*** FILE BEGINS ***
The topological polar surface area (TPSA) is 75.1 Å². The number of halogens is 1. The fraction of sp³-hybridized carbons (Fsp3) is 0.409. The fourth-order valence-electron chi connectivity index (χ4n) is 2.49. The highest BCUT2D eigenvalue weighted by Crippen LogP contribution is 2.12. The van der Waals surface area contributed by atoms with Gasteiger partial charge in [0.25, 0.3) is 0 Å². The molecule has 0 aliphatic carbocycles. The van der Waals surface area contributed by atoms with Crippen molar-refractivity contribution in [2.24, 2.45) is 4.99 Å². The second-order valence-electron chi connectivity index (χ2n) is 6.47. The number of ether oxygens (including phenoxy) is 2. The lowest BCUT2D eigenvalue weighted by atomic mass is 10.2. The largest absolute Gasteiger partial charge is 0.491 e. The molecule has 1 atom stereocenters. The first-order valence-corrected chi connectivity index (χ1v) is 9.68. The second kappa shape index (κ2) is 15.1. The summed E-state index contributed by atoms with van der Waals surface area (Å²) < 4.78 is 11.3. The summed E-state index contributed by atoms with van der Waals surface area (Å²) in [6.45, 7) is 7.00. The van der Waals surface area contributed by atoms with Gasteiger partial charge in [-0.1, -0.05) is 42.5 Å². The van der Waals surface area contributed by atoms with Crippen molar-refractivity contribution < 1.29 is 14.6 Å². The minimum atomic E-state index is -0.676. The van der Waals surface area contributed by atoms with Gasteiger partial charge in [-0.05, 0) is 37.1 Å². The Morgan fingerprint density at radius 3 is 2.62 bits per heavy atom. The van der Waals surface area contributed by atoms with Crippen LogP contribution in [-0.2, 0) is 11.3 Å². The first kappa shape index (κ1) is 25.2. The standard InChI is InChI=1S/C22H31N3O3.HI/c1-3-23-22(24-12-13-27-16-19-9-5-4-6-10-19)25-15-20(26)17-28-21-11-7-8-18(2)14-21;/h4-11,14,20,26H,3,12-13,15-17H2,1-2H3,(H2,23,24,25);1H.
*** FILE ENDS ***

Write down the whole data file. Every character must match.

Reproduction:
The topological polar surface area (TPSA) is 75.1 Å². The number of halogens is 1. The fraction of sp³-hybridized carbons (Fsp3) is 0.409. The fourth-order valence-electron chi connectivity index (χ4n) is 2.49. The highest BCUT2D eigenvalue weighted by Crippen LogP contribution is 2.12. The van der Waals surface area contributed by atoms with Gasteiger partial charge in [0.25, 0.3) is 0 Å². The molecule has 0 aliphatic carbocycles. The van der Waals surface area contributed by atoms with Crippen molar-refractivity contribution in [2.24, 2.45) is 4.99 Å². The second-order valence-electron chi connectivity index (χ2n) is 6.47. The number of ether oxygens (including phenoxy) is 2. The lowest BCUT2D eigenvalue weighted by atomic mass is 10.2. The largest absolute Gasteiger partial charge is 0.491 e. The molecule has 1 atom stereocenters. The first-order valence-corrected chi connectivity index (χ1v) is 9.68. The second kappa shape index (κ2) is 15.1. The summed E-state index contributed by atoms with van der Waals surface area (Å²) < 4.78 is 11.3. The summed E-state index contributed by atoms with van der Waals surface area (Å²) in [6.45, 7) is 7.00. The van der Waals surface area contributed by atoms with Gasteiger partial charge in [-0.1, -0.05) is 42.5 Å². The van der Waals surface area contributed by atoms with Crippen molar-refractivity contribution < 1.29 is 14.6 Å². The minimum atomic E-state index is -0.676. The van der Waals surface area contributed by atoms with Gasteiger partial charge in [-0.05, 0) is 37.1 Å². The Morgan fingerprint density at radius 3 is 2.62 bits per heavy atom. The van der Waals surface area contributed by atoms with Crippen LogP contribution in [-0.2, 0) is 11.3 Å². The first kappa shape index (κ1) is 25.2. The standard InChI is InChI=1S/C22H31N3O3.HI/c1-3-23-22(24-12-13-27-16-19-9-5-4-6-10-19)25-15-20(26)17-28-21-11-7-8-18(2)14-21;/h4-11,14,20,26H,3,12-13,15-17H2,1-2H3,(H2,23,24,25);1H.